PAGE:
Family Viewing


Christina Andreef worked as assistant director on Jane Campion’s first three films, and Soft Fruit, Andreef’s feature-length debut, is a mutant strain of her mentor’s domestic horror-comedies (such are the perils of inbreeding, since Campion also executive-produced). Bursting with grotesque burlesques of household relations that make Kate Winslet’s clan in Holy Smoke look like the Dashwoods and attempting a Campionesque dialectic between bodily functions and family dysfunction, it hurls its humanity at you like rotten tomatoes. To nurse their saintly, dying mother through her last days, four grown siblings descend on their parents’ home: Vera, a shy, bovine nurse (Alicia Talbot); Bo, a boorish ex-con (Russell Dykstra); Nadia, a wry, horny young mother (Sacha Horler, thankfully playing in three dimensions); and Josie, an ostentatious, aggressively stupid American transplant. This last coxcomb is provided by Genevieve Lemon, whose overacting makes this simple suburban caricature into more of a monster than the title role she played in Campion’s Sweetie.

Andreef (aided by DP Laszlo Baranyai) shows more aplomb with place than with people. The family’s house is surrounded by lush greenery—Australia has rarely looked so verdant on film—that provides perhaps too sharp a counterpoint to the claustrophobic melodrama within; when Mum is in the yard in her hammock, you can feel the light and the breeze on your face. And when Vera and Bo sneak their mother out of their cramped abode (made the more insufferable by their abusive father) for a restorative, morphine-aided road trip, the fresh air does the film good too. Then it returns inside for a concluding three-ring carnival of grief, the operatics of which are meant as harsh, shit-happens honesty. Andreef, at the least, is never mean, an accusation that can sometimes be leveled at Campion; however, bathos is its own kind of contempt.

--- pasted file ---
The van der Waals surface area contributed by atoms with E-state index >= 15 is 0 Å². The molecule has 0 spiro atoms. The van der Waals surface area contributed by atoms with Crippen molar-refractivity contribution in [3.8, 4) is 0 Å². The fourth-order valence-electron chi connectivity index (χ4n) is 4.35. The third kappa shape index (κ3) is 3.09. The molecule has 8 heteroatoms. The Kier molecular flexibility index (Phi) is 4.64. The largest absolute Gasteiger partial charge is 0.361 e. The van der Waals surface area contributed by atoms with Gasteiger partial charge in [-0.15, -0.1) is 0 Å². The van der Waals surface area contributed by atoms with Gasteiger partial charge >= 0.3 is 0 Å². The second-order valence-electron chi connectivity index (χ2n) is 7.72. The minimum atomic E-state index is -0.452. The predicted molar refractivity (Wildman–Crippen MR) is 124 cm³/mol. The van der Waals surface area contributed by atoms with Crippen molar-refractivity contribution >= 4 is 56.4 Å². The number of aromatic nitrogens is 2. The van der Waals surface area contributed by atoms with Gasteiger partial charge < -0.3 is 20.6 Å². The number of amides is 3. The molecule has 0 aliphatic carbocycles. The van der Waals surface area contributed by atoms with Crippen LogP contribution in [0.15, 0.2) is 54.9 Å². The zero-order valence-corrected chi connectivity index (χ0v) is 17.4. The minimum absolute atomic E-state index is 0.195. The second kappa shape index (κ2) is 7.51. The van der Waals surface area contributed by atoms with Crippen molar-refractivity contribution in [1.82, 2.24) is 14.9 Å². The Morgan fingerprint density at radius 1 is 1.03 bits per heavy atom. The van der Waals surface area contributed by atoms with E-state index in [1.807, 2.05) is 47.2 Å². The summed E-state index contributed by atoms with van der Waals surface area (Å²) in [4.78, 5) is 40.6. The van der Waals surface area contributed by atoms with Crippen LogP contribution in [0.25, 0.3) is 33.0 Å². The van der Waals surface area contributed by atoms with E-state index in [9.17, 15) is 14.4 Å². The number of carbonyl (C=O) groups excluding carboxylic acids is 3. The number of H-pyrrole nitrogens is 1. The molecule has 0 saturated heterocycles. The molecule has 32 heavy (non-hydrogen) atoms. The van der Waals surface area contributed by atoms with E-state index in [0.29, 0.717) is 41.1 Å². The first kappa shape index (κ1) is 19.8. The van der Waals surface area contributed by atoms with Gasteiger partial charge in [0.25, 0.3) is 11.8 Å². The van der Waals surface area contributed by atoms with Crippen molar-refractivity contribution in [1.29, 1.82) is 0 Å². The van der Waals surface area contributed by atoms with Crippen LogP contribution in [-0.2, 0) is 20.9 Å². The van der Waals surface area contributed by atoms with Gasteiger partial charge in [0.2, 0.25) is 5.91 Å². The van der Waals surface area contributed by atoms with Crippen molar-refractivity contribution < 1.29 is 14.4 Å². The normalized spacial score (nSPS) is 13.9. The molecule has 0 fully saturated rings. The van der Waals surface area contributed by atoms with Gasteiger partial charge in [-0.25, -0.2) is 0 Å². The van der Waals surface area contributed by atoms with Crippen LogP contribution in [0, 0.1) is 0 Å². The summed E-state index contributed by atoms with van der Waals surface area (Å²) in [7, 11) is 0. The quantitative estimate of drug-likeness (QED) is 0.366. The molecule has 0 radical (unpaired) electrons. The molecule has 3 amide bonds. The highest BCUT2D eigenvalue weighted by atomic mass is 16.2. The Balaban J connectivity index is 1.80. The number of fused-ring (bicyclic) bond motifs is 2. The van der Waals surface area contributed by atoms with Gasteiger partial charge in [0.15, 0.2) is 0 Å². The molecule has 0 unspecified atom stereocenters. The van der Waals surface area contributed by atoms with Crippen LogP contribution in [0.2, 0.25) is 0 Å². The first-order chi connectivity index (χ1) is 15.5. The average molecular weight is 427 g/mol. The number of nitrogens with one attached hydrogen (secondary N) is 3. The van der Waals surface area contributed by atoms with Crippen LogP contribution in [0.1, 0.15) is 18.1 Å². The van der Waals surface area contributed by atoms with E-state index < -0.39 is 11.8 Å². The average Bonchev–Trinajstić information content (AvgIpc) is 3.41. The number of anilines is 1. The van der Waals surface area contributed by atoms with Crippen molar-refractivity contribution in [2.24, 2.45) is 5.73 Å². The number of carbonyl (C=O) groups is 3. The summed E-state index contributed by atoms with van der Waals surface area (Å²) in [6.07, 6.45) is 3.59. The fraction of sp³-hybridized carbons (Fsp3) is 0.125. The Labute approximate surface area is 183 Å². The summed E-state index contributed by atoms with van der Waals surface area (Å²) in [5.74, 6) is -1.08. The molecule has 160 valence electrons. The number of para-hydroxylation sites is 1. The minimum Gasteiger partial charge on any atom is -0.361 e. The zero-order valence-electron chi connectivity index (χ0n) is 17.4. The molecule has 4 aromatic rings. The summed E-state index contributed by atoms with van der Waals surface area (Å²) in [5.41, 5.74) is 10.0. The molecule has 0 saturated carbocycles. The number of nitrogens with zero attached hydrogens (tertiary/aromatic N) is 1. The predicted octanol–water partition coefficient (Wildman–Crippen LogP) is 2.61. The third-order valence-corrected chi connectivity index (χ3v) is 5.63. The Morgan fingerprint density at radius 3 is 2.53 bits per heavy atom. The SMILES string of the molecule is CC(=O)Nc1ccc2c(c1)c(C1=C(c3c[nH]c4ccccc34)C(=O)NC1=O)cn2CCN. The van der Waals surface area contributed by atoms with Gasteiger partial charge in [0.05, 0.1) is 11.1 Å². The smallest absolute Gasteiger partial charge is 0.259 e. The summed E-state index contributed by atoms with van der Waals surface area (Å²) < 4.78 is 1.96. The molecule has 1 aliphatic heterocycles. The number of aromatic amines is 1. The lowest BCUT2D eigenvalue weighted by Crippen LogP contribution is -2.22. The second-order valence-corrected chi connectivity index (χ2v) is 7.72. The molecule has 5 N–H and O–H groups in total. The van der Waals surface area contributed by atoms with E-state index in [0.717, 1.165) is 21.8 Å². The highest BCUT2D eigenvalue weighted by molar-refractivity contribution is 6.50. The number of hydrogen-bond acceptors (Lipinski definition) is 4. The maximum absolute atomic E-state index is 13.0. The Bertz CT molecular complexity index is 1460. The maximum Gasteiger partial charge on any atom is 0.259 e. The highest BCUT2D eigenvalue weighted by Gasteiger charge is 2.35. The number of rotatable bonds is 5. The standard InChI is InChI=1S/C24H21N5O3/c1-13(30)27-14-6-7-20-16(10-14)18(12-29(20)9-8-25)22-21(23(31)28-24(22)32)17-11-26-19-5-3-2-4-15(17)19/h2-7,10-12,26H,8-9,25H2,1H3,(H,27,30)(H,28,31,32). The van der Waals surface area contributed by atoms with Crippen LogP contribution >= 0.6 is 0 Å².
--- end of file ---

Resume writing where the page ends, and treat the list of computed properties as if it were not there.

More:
One of the few discernible emotions evinced by Finbar Flynn, as played by Jonathan Rhys Meyers in The Disappearance of Finbar, is contempt—for his family, his best pal Danny, and his desolate concrete slab of a nothing Irish hometown. One day he jumps off a building and doesn’t leave behind a corpse. He remains trapped in an enervating road movie—shelved so long that Rhys Meyers still appears to have baby fat—summed up when Finbar, who turns up in Finland (natch), asks whey-faced Danny, “You couldn’t find anything better to do than to come find me?!”